Turkey-EU summit an attempt to rebuild trust

Turkey-EU summit an attempt to rebuild trust

“Suppose I am Donald Tusk. What advice would you give me on Turkey? What kind of stance should the EU adopt to reverse the democratic backsliding in Turkey? Should the EU close the doors or should it engage with Turkey?” I asked these questions to Bulgaria’s former President Rozen Plevneliev late last month. 

“The reason why Bulgaria stands out as a reliable partner on the migration issue is the excellent cooperation we have had with Turkey,” said Plevneliev from the Bulgarian ski resort of Pamporovo, where he had come to meet a group of European journalists.

“Turkey is part of the solution,” he added.

Indeed, engagement seems to stand out as the main logic behind the European Union-Turkey summit that is scheduled to take place in Bulgaria’s Varna on March 26. European capitals seem to have begun to realize they cannot solve the “Turkey” problem by adopting a confrontational stance. How else can we explain the summit taking place despite the continuation of a democratic backslide in Turkey?

The only change that took place is the relative improvement in relations between Germany and Austria. But that in itself is not enough to justify the high level meeting. Indeed, Ankara has been telling European capitals for a long time that there was need for this high level dialogue, a call that fallen on deaf ears in Europe.

Under pressure from their public, which have become increasingly critical of Turkey’s anti-democratic practices, European leaders did not want to appear in the same picture as Turkish President Recep Tayyip Erdoğan. But a war of words between European leaders and Erdoğan not only failed to improve the situation in Turkey but also further deteriorated bilateral ties between Turkey and member states.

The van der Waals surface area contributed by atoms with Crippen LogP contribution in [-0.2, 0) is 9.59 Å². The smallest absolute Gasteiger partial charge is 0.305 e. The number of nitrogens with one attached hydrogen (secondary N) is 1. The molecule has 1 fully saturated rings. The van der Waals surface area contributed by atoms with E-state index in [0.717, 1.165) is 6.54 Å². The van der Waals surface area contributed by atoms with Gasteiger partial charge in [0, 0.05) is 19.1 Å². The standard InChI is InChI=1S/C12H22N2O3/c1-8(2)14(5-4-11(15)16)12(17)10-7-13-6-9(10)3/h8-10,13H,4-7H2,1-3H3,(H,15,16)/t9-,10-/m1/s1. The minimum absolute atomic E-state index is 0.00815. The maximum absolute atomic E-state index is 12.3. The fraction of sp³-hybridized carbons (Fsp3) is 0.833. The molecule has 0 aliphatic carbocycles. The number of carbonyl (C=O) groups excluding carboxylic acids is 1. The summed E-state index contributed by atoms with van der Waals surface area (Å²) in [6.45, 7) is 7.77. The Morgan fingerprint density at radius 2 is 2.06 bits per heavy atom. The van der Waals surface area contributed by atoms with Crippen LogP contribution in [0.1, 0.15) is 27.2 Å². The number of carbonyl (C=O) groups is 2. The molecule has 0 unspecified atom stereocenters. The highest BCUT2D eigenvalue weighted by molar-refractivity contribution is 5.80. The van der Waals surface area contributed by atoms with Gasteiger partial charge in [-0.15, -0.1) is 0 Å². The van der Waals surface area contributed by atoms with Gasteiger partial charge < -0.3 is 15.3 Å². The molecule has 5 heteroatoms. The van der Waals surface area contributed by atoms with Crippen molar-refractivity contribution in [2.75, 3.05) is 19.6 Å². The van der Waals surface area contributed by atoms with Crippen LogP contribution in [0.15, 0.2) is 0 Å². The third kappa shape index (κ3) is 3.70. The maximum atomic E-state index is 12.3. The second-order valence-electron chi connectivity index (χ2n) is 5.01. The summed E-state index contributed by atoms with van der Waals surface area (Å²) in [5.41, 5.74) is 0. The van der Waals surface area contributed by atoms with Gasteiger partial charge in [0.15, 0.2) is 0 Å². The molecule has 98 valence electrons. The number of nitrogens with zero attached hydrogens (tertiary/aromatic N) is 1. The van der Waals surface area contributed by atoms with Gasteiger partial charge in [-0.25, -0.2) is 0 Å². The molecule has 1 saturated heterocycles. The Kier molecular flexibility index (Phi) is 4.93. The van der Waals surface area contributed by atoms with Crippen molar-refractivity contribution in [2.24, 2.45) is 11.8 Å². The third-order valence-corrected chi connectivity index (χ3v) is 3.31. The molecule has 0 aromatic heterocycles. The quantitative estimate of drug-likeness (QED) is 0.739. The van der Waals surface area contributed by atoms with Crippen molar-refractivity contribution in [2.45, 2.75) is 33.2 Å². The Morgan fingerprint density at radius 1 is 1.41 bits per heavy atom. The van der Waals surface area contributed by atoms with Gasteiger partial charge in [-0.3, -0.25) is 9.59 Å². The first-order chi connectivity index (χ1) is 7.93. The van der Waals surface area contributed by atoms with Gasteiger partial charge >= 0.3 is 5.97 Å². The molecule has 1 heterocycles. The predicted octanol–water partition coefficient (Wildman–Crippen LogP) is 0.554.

So it is fair to say that European leaders have given the red light to the summit for damage control, as they saw the lack of dialogue could only lead to things getting out of hand. This is why they keep the expectations limited.

Turkey on the other hand seems to see the summit as an opportunity to start rebuilding bridges of trust. It sees the summit as the beginning of a process where relations can return to form. “Let’s revive the accession process and start talks to update customs union,” Erdoğan is probably going to say. “Not so fast,” is probably the answer he will receive.

While the mood on the Turkish side is: “Whatever happened has happened, let’s move forward,” the mood in Europe is “don’t underestimate the damage that has been done, and don’t expect to move forward while problems that impede our relations, such as E.U. citizens in Turkish jails, remain.”

As a result, Erdoğan would probably complain that the EU cannot pick and choose. In other words, it cannot expect Turkey to continue to deliver on the refugee deal while parts of the deal still await implementation by the EU, such as the voluntary resettlement of refugees to European countries.

Erdoğan could perhaps secure some promises on the repatriation issue and perhaps a more flexible attitude in the remaining criteria that Turkey needs to fulfill to lift visa requirements for Turkish citizens.

Beyond that it looks difficult to put Turkey-EU relations back on track. There can be no business as usual as long as Turkey continues to distance the country from democratic criteria. The EU seems to have simply come to the conclusion that “as things are not going to get dramatically better, it is better to manage the situation and cooperate where possible with Turkey.”

That might suit the Turkish leader, though reaching a consensus within the EU to endorse this minimalist modest line may well prove trickier. Look at how tension with Greek Cyprus and Greece has been treated differently. While there was talk of cancelling the summit after the Turkish navy prevented oil exploration off the island, Greece did not call for a cancellation despite the detention of two of its soldiers in Turkey.

foreign policy, EU bid, opinion, human rights, Pamporova,